Figure 2 illustrates the propagation dynamics of wildfire worms. Three access points A, B and C provide wireless coverage to end users, e.g. mobile nodes 1-7. They could represent, for example, WLANs deployed at adjacent buildings. Note that overlapping usually exists between adjacent access points for both residential networks (especially in densely populated cities) and corporate wireless networks (to allow for continuous connectivity and seamless mobility roaming).
Assume node 1 is the initial source of infection, i.e. it was infected previously at some other location before associating with access point A. Once activated, the worm analyzes WLAN A and probes all victims in the neighborhood; hence node 2 and node 3 eventually get infected. Note that node 3 is under coverage of both A and B. Normally node 3 picks and associates with only one access point, which is decided by certain criteria such as wifi signal-to-noise ratio. A worm-infected node, however, can gather a list of usable access points within reach and scan them for victims in the proximity. Effectively, the worm toggles association between usable WLANs to spread itself. Eventually all nodes in WLAN B and C are compromised through node 3 and nodes 5/6 respectively.
Nodes at coverage intersection of access points are "bridges" that help propagate the worm. These nodes can be thought of as "connectors" in the small-world phenomenon hypothesis [44,41]. Contrary to the context of traditional Internet worms in which node 1 could probe and infect node 7 instantly, propagation dynamics of wildfire worms are similar to gradual and local diffuseness of disease. Therefore, a major advantage and difference of a wildfire worm over a regular Internet worm is that a wildfire worm can propagate entirely locally within each connectivity area, and thus evade firewalls and intrusion detection/prevention systems located at traditional enforcement points on the boundary between the local networks and the Internet.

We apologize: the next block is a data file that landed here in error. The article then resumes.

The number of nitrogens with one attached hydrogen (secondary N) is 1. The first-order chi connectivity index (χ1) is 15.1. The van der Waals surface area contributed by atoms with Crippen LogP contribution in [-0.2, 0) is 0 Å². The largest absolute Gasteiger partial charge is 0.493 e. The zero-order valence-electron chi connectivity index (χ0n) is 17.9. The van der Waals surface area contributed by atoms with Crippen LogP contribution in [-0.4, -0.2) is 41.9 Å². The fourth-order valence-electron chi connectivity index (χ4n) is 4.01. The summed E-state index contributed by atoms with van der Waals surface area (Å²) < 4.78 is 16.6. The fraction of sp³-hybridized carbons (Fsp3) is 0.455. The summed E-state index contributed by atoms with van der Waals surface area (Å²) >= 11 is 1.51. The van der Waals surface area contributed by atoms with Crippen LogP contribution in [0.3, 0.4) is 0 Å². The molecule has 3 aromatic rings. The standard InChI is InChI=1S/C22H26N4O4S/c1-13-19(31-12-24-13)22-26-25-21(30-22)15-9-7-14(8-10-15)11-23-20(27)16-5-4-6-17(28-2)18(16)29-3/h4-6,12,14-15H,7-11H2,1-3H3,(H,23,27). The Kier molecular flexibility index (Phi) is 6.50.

Fertile ground for wildfire worms are wireless hotspot networks, which provide Internet access in public areas such as restaurants and airports, and private wireless networks of home users in residential areas. For example, Singapore government is realizing a "Digital Singapore" with wireless hotspots available at every street corner where people can log onto the Internet and receive emails on the move. Section 2.6.2 evaluates whether wifi penetration in metropolitan areas is sufficient for sustaining the spread of a wifi worm.